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Sep 11, 2012 at 1:51 PM


Are there any VCC features for asserting/inferring types?

For instance, if I had 

int a = ...;

void* b = &a;

can I assert anything regarding the type (int) of the data/memory "b" points to ("a") ? 

I am guessing there is no support for this kind of thing, right? 



Sep 11, 2012 at 3:40 PM
Edited Sep 11, 2012 at 3:46 PM

The answer is yes and no.

The fundamental problem is that there is no such thing as "the" object that b points to, because it points to many objects (of different types, but only at most one of any type). Most of these objects are not valid, but there might even be multiple valid objects with the same address. For example, if b was assigned the address of an int that happened to be the first element of struct, that struct (which could very well be valid) also has the same address. If that struct was the first member of a containing struct, the containing struct would likewise have the same address, and so on. This is just a fact of life in the C memory model.

However, if b is a pointer to a field of primitive type, there is indeed at most one valid object (in any state) of which b is a field. (In your example above, where a is a local variable, this object is an artificial object introduced by VCC, which can be accessed as \embedding(&a).)

In VCC, each pointer carries its type, and (if it is not a pointer to an object) its embedding. In an assertion, == between pointers means that they agree non only on their address but also on their types (and their embeddings, if they are not pointers to objects). So you can assert that b points to an int field of a valid object with the assertion

_(assert \embedding((int *) b)->\valid)

Because fields of valid objects don't alias, the type of pointer (to a primitive) to which b could be cast to make this succeed is unique. So this is perhaps what you mean by "the" type of object to which b points.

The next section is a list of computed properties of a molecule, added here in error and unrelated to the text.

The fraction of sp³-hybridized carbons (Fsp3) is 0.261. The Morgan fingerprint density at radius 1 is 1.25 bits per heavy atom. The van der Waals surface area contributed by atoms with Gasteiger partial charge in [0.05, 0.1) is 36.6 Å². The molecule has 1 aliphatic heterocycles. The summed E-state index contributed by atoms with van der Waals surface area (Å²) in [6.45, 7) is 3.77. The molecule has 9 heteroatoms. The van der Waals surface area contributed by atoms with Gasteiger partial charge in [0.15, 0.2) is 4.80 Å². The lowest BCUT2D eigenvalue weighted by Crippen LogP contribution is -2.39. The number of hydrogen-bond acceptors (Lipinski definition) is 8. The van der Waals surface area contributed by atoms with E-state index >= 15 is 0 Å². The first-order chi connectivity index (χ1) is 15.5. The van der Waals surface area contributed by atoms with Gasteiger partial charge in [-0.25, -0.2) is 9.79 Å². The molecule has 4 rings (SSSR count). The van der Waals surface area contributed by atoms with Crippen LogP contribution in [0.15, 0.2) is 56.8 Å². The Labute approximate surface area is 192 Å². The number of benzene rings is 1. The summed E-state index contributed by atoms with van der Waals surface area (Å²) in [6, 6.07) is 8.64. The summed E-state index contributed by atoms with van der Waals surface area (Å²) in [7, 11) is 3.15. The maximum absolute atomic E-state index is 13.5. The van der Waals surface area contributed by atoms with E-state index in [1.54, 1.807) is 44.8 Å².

There are also stronger statements that you could make in your example, which imply the typing above without explicitly going through \embedding, and which perhaps correspond more closely to what you need, e.g. 

_(assert \mutable((int *) b))

_(assert \thread_local((int *) b))

Hope this helps; if not, please feel free to follow up. 

cheers, ernie


Sep 11, 2012 at 11:39 PM

Thanks a lot ... this seems to suit my purpose. I'll try it. 



Sep 13, 2012 at 12:19 AM

Ok I tried it even on arrays and it works. Consider

int a[10];

 void* b = a;
  _(assert \thread_local_array((int*) b, 10)) 

_(assert \thread_local_array((char*) b, 1)) 

_(assert \thread_local_array((char*) b, 40))


Only the first assertion holds when executing vcc, so I conclude that the type information is honored, and C "dirty casts" don't get in the way. 

Right? Or maybe this might fail in some other case ... and somehow vcc could conclude that b points at something that has no int type?

Given the "liberty" allowed by C casts "a" could in fact be seen as an array of char of size 40 (in C, but not at the level of VCC as I hope) 

I just want to be sure ...








Sep 13, 2012 at 1:00 AM

Note, \thread_local_array((int *) b,10) just means \thread_local((int *) b) && \thread_local(((int *) b) + 1) && .. \thread_local(((int *) b) + 9). So for example, \thread_local_array((int *) b, 2) would also succeed.



But getting to the char vs int thing, you are right, VCC will not allow you to access an int through a char pointer. We actually should provide a way to verify code that does it by means of an explicit construction (memory reinterpretation without invalidating objects on the heap), but it hasn’t been a high priority.


Cheers, ernie